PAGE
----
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Flu Fever

The opinions expressed by columnists are their own and do not necessarily represent the views of

Since the emergence of the H1N1 flu in April of this year, and its classification in June by the World Health Organization as a global pandemic, I have been dreading the fall.

As the mother of two elementary school children, fall is not only the back-to-school season, but also the virus-spreading season. The first year our oldest child was in childcare, she rarely became ill, but my husband was sick for about nine months. It seemed that, as soon as he became well, he would catch something else. The good news is that he acquired immunities to the various childhood viruses and was soon healthy again.

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The past few falls our family has followed a routine, hoping to stay in good health (enough sleep, good nutrition, exercise and good hygiene), and received seasonal flu vaccines. This fall is a bit different due to H1N1, also known as swine flu.

I have been worried about the new flu's potential impact on my family. The media headlines have been frightening. The recent report to the White House listing as a plausible scenario as many as 90,000 deaths in the United States due to the virus is alarming. This is more than twice as many as the seasonal flu, which normally results in 36,000 deaths in the United States per year, according to the Centers for Disease Control and Prevention (CDC).

Another reason for my heightened concern: The swine flu is more prevalent among younger adults and children than is the seasonal flu, according to the CDC.

This past weekend, both our children began running fevers. A dose of Tylenol brought the fevers down and allowed them to rest easier. Our initial thought was that they have a virus.

We called their pediatricians' office to schedule a visit, but once they determined there were no underlying health issues, they advised us to stay at home and treat them with over-the-counter medicines. The nurse said that she thought our children have the flu.

Since the H1N1 flu has been diagnosed in their school, and as I recently found out, in my children's classmates, it is probably the H1N1 flu -- especially since it's early for seasonal flu.

H1N1's predominant symptoms of high fever and coughing are also common to seasonal viruses, and the stomach symptoms are not as prevalent as in the seasonal flu. So be extra vigilant in regard to fever, as it may be the only symptom.

So far we are on our fourth day at home. It's a bit like house arrest, even though my husband has spelled me for a few hours each day. My surroundings are becoming a bit too familiar, but I am glad I am able to check on our children -- to see if they are feeling better and if they are responding to the medicine properly. It provides me with great peace of mind.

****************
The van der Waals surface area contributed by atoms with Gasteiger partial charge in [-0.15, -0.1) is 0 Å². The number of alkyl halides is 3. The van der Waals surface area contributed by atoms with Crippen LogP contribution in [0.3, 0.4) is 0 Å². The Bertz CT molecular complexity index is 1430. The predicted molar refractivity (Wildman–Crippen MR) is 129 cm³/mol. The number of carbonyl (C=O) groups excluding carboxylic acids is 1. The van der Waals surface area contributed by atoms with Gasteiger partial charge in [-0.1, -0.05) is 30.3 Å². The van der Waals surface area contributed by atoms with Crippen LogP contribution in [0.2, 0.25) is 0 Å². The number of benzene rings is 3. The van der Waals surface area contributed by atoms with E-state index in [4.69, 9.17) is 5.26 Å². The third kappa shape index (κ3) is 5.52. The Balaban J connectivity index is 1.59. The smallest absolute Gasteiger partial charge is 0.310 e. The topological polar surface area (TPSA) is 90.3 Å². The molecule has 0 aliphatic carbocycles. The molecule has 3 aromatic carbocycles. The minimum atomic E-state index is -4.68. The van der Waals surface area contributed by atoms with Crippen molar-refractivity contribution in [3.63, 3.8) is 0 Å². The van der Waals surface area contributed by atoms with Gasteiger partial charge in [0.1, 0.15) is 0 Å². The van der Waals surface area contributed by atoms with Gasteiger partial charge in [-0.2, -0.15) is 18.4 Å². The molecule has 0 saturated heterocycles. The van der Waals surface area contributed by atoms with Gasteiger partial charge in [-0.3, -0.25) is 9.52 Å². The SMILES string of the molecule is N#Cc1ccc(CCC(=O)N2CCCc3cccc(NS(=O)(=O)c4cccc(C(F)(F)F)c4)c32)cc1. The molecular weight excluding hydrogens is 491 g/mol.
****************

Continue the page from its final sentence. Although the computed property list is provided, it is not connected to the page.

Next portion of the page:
CNN Chief Medical Correspondent Dr. Sanjay Gupta provided reassuring advice this week regarding H1N1. The overall message -- that the H1N1 virus is different, but at this point, not significantly worse than the seasonal flu.

"The majority of children who develop flu-like symptoms this fall will have a few miserable days, and nothing more," he noted. "H1N1 is causing only mild to moderate illness, not the widespread deaths people are worried about."

He added that you should call your doctor if:

-- A baby younger than 12 weeks has a fever greater than 100.4 degrees Fahrenheit.

-- A child older than 12 weeks has a fever for three days.

-- A child's fever returns after a 12- to 24-hour time period.

-- A child is not passing urine or making tears for more than six hours.

-- A child does not smile or show interest in playing for several hours.

You should dial 911 if your child cannot speak while trying to breathe; has a blue or dark purple color to the nail beds, lips or gums; or is not responding to you because he is too tired or weak.

Gupta's final note replicated the advice of our school nurse: Children can return to school after going 24 hours without a fever and without the aid of fever-reducing medicine.

It's easy to fan the fires of fear, but it is important to slow down and assess the situation. While government should have a role in monitoring the disease, providing information and working with industry on vaccinations, as with many things the proper response to the swine flu pandemic includes individual responsibility.

Practice good hygiene, sleep well, and eat right. If you have a fever, stay home. If you have school-age children, plan ahead regarding who will stay home with them while they have a fever, and have over-the-counter fever reducers on hand. If the symptoms warrant, seek medical assistance.

We still cannot mention H1N1 or swine flu in front of our children due to their fears, but at least with additional information, I am sleeping a bit easier -- with only one eye open instead of both.

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